- American Made, directed by Doug Liman (2017).
Ana Arjona is Associate Professor of Political Science. Her academic interests include violence and conflict, the foundations of political order, state building, local governance, drug trafficking, and drug policy. Her current research projects investigate the causes and consequences of institutional change and individual agency in contexts of violence. She has conducted extensive fieldwork in Colombia and has also carried out field research in Kosovo. At Northwestern she teaches on civil war, research design, and the relation between illegal drugs and politics. Her work has been funded by the Harry Frank Guggenheim Foundation, SSRC, the United States Institute of Peace, Yale University, and Columbia University in the U.S.; the International Development Research Centre in Canada; the Folke Bernadotte Academy in Sweden; and the Department for International Development and the Economic and Social Research Council in the U.K.
Lina Britto is a historian of modern Latin America and the Caribbean. Her work situates the emergence and consolidation of illegal drug smuggling networks in the Caribbean and Andean regions of Colombia in the context of a growing articulation between the South American country and the United States during the Cold War. She was awarded grants from the Tinker Foundation, New York University, the Social Science Research Council, the American Council of Learned Societies and Andrew Mellon Foundation, and the Charlotte Newcombe Foundation and Woodrow Wilson National Fellowship Foundation. She was a postdoctoral fellow at the Harvard Academy for International and Area Studies, Harvard University. She has published in Revista Contemporánea (Uruguay), the Hispanic American Historical Review, North American Congress on Latin America-NACLA, and El Espectador (Colombia). Her book on Colombia’s marijuana boom in the 1970s will be published by the University of California Press (2020).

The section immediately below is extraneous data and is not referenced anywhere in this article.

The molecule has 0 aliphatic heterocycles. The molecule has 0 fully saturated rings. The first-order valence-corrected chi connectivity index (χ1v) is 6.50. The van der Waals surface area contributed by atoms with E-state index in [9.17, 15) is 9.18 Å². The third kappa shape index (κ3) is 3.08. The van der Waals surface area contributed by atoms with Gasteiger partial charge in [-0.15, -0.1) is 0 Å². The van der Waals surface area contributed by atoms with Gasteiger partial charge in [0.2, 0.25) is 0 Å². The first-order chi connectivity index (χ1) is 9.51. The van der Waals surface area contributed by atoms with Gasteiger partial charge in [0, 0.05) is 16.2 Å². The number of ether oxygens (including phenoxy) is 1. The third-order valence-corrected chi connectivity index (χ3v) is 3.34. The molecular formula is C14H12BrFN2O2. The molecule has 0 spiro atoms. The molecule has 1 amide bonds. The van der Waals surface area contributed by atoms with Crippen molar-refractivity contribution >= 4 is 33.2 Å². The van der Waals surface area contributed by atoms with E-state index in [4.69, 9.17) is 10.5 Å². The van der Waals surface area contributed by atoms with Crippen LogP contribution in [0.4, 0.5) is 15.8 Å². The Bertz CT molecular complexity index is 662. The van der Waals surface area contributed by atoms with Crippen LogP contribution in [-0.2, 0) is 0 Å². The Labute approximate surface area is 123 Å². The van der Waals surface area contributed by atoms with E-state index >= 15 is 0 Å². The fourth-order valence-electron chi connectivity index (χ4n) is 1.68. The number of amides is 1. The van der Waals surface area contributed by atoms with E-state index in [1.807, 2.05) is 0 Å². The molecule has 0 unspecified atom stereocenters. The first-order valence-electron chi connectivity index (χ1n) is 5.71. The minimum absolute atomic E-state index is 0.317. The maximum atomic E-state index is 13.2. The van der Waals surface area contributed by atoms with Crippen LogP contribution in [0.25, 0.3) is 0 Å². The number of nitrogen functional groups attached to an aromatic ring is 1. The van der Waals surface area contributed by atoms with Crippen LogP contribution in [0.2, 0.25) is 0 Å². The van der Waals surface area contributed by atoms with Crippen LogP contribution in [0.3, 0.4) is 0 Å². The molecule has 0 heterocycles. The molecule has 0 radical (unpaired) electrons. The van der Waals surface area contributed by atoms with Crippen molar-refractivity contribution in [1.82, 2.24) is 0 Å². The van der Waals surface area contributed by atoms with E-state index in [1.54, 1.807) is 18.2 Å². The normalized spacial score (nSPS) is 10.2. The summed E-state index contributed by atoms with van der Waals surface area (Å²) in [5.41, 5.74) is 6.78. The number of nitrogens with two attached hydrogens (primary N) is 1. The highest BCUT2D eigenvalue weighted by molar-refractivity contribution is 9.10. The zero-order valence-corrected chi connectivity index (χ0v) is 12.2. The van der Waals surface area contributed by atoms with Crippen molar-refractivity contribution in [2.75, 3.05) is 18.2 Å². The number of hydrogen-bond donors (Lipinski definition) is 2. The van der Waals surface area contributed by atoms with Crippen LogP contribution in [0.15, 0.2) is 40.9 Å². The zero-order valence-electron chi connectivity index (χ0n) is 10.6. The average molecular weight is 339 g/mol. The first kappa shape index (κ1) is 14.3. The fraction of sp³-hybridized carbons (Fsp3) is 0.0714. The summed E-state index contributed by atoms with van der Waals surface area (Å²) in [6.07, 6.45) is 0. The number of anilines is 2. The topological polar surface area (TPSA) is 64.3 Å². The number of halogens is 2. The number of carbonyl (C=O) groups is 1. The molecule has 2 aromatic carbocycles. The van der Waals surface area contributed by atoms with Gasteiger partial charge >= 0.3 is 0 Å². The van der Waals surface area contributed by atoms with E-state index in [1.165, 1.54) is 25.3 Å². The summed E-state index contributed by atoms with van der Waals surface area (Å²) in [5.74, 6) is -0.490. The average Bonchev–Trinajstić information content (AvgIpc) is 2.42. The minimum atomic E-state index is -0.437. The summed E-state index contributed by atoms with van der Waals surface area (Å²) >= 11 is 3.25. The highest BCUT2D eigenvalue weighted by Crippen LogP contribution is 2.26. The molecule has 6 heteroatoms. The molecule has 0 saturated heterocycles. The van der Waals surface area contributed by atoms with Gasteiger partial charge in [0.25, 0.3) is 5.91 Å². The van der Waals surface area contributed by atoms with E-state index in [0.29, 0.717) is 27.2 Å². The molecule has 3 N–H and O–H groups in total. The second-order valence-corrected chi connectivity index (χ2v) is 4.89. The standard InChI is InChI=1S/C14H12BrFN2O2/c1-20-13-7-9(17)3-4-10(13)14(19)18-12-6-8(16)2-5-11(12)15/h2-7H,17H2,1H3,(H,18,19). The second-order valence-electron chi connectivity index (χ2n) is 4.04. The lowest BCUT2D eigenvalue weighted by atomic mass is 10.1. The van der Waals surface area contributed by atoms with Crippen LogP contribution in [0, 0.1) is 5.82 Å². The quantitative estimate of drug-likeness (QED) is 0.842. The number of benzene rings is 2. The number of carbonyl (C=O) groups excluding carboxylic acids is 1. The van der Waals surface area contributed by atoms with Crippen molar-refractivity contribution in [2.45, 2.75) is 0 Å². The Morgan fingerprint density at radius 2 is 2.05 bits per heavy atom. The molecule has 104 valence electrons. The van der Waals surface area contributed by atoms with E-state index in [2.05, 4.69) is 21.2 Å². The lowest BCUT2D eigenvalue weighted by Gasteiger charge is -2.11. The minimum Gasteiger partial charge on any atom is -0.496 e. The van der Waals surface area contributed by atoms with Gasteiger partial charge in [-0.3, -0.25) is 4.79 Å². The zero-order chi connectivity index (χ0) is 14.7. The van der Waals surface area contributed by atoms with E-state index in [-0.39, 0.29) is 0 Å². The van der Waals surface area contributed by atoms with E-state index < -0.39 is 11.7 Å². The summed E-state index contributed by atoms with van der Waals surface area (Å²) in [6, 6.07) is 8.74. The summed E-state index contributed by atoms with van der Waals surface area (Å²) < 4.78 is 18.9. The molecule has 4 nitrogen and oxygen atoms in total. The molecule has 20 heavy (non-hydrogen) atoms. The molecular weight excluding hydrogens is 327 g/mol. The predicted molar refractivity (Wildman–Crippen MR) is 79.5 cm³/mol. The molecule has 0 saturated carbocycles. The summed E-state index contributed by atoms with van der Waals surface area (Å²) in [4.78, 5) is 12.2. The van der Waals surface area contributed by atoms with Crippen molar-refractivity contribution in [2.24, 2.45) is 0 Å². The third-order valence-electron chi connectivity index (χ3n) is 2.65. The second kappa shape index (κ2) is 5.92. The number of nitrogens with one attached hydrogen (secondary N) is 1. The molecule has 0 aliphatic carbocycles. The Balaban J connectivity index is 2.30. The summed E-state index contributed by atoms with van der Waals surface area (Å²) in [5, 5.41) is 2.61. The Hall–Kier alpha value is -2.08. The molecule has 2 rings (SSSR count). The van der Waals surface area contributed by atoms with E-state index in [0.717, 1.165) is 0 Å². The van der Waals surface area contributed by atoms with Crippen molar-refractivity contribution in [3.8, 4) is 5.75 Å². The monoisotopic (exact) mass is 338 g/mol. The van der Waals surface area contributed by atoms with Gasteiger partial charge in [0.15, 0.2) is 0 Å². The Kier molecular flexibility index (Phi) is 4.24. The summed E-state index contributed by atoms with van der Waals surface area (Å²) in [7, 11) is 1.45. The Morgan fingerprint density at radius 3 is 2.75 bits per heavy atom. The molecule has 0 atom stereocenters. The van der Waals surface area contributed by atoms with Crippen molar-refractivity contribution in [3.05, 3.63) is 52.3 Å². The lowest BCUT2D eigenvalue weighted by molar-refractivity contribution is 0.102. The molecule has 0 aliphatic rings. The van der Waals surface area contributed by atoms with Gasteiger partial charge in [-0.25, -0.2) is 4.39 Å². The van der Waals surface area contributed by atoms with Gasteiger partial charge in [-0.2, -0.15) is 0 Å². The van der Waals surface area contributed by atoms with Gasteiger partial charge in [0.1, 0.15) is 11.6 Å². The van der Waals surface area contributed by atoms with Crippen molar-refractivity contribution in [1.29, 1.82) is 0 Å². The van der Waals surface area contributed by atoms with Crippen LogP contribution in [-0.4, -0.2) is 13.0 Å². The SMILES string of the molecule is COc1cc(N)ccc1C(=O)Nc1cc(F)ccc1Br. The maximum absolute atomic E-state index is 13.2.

Mark Hauser is an historical archaeologist who specializes in materiality, slavery and inequality. These key themes intersect in the seventeenth, eighteenth, and nineteenth centuries Atlantic and Indian Oceans and form a foundation on his research on the African Diaspora and Colonial Contexts. As an archaeologist who studies how people adapt to landscapes of inequality and contribute to those landscapes in material ways, he employs ethnohistorical, archaeological, and archaeometric approaches. His current fieldwork is based in the Eastern Caribbean and has focused on two communities in Dominica- Portsmouth and Soufriere. He also has research interests in 18th century Southern India and 19th century North America.Back to top